were devised by the precieuses for 
their own peculiar enjoyment. Even 
at the time when Marini, the Nea- 
politan poet, was her honored guest, 
he who is thought to represent verbal 


affectation carried to its extreme, the 
Marquise remained faithful to Mal- 
herbe. The poet of law and order 
was her poet. 

Every good and useful thing has its 
parody. There is not a patent medi- 
cine of reputed worth which does not 
bear upon its label the warning, ' Be- 
ware of imitations.' 

The salons which came into exist- 
ence just before and during the de- 
cline of Hotel de Rambouillet were 
modeled more or less imperfectly 
upon it. No woman had the social 
gifts of the Marquise, no woman could 
hope to bring together such a number 
of shining lights. They did what 
they could. Some did well and some 
did very ill. In almost every case 
there was lack of a wholesome re- 


straining force. It ws hardly pos- 
sible to play the fool before the stately 
Marquise and her daughters, before 
real wits and real poets; but there 
was no end to the airs these women 
put on when they set up, each for 
herself, a petty literary court. 

Four or five of these salons deserve 
only courteous mention. Such were 
Hotel d'Albret and Hotel de Riche- 
lieu, which continued the aristocratic 
traditions of the ' blue room.' Hotel 
d'Albret was a princely mansion where 
one met the best of society, attracted 
there by the hospitality of the marshal, 
his high position, and his genuine 
love of conversation and letters. 
Monsieur and Madame de Richelieu 
had about the same guests that one 
found at Hotel d'Albret ; for example, 


Madame de Scarron was often to be 
seen at these houses. They were 
spoken of as copies, and in a way 
continuations, of Hotel de Rambou- 
illet. But they lacked a Voiture, by 
whose vivacity and wit their reputa- 
tion might be carried down to pos- 
terity. 1 

Other circles of distinction were 
those of Mademoiselle de Montpen- 
sier, the daughter of'Gaston, Due d'Or- 
leans, the lady general of the Fronde, 
now living in splendid ' disgrace ' at 
the Luxembourg; of Madame de 
Longueville, Madame de Sable, and 
Madame de La Fayette. The world 
is indebted to two of these women 

1 Rcederer : Memoir e sur la Societe polie, chap, 


for their share in the Maxims of 
La Rochefoucauld. The Marquise 
de Sable wrote maxims. So did the 
members of her circle. At this house, 
whose attractions were sufficient to 
bring Arnauld and Pascal, the con- 
versation turned on high and serious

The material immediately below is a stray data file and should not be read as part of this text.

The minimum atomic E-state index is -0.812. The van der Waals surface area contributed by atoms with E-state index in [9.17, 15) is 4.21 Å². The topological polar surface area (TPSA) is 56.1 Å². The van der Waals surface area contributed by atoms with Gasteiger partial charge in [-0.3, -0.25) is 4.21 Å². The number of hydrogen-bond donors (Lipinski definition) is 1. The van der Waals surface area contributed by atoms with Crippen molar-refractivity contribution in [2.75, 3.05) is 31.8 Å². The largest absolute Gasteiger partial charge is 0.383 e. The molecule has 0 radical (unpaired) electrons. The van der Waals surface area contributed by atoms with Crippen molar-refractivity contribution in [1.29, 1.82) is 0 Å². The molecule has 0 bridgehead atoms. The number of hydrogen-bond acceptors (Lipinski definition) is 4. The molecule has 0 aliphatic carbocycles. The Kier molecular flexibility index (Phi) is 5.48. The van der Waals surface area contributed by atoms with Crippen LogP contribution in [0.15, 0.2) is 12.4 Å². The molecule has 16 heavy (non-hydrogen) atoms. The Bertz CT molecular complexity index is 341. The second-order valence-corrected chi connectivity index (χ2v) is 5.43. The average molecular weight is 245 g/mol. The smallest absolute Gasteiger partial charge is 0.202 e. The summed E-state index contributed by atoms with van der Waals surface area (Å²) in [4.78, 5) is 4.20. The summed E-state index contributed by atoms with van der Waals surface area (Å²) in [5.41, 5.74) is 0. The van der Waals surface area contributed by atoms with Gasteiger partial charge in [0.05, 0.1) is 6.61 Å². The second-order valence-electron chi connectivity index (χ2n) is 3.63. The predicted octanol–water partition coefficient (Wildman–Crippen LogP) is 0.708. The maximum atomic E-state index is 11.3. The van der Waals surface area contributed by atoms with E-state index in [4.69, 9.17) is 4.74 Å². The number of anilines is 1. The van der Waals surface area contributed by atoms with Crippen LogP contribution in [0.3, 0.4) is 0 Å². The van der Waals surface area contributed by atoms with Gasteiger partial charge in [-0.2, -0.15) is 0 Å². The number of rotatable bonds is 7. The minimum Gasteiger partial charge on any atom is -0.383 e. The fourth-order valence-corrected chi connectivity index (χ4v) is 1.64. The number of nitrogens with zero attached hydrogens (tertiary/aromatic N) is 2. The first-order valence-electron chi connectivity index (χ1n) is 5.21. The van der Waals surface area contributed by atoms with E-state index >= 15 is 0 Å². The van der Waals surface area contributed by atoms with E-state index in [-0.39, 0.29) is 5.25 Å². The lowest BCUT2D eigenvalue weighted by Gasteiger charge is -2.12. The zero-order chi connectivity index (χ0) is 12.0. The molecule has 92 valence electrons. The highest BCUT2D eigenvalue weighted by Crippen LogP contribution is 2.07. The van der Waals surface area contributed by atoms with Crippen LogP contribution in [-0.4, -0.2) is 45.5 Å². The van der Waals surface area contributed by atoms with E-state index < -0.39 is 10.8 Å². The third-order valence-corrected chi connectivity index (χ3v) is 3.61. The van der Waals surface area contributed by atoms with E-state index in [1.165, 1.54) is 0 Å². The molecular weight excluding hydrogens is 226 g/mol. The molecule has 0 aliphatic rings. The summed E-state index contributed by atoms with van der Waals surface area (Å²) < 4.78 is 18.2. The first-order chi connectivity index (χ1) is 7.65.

themes, metaphysics, theology, physi- 
cal science, grammar. How vital the 
question of correct speech was held to 
be we know from a little book on the 
art of translation written by the gen- 
tleman who called himself Sieur de 
Lestang, and dedicated to Madame 
de Sable. ' I know,' he says, ' that the 
masters of our language consult you 
in their doubts, make you the arbi- 
tress of their differences, and submit 
to your decisions. In truth you are 
the person who best knows all the 


laws and rules of discourse, who best 
knows how to utter sentiments and 
ideas with grace and clarity, who 
best knows how to employ those 
happy forms of expression at once 
ingenious, charming, and characteris- 
tically French. In short, you are the 
one who best knows all those myster- 
ies and delicacies of style of which 
Monsieur de Vaugelas speaks.' 

The Maxims of La Rochefoucauld 
as they appeared in their earliest form 
represent the genius of their author 
plus the influence of Madame de 
Sable. In their later and less cynical 
form is to be perceived a measure of 
the humanizing and generous influ- 
ence of Madame de La Fayette. One 
may not speak lightly of the tastes, 
manners, or occupations of any one 


of these ' ruelles of the 1 second order/ 
There must have been much that was 
admirable in the life there, since it 
compelled the admiration of Huet, 
La Fontaine, La Rochefoucauld, and 
Madame de Sevigne. 

The most spectacular of these 
lesser coteries was that of Madeleine 
de Scudery. Brunetiere is sneering in 
his tone when he speaks of this lady : 
' Cette pauvre Sapho,' he says. She 
had many admirable qualities, though 
it seems extravagant to call her, as 
M. Barthelemy does, ' the most re- 
markable figure of the seventeenth 
century.' She composed romances of 
a length unknown to the feeble read- 
ers of our day. Every story was in 
ten volumes when it was not in more ; 
and every volume was a quarto. At 


first glance one would incline to say 
that a single romance by Madeleine 
de Scudery contained almost as much 
' reading matter ' as all the Waverley 
novels taken together. She was the 
most pitiless writer of fiction that the 
world has ever known. Even M. 
Barthelemy admits that her romances 
seem long and monotonous to us. 

It is beyond belief that her books 
were ever read at least that they 
were ever read through. The fasci- 
nation they exercised was in part due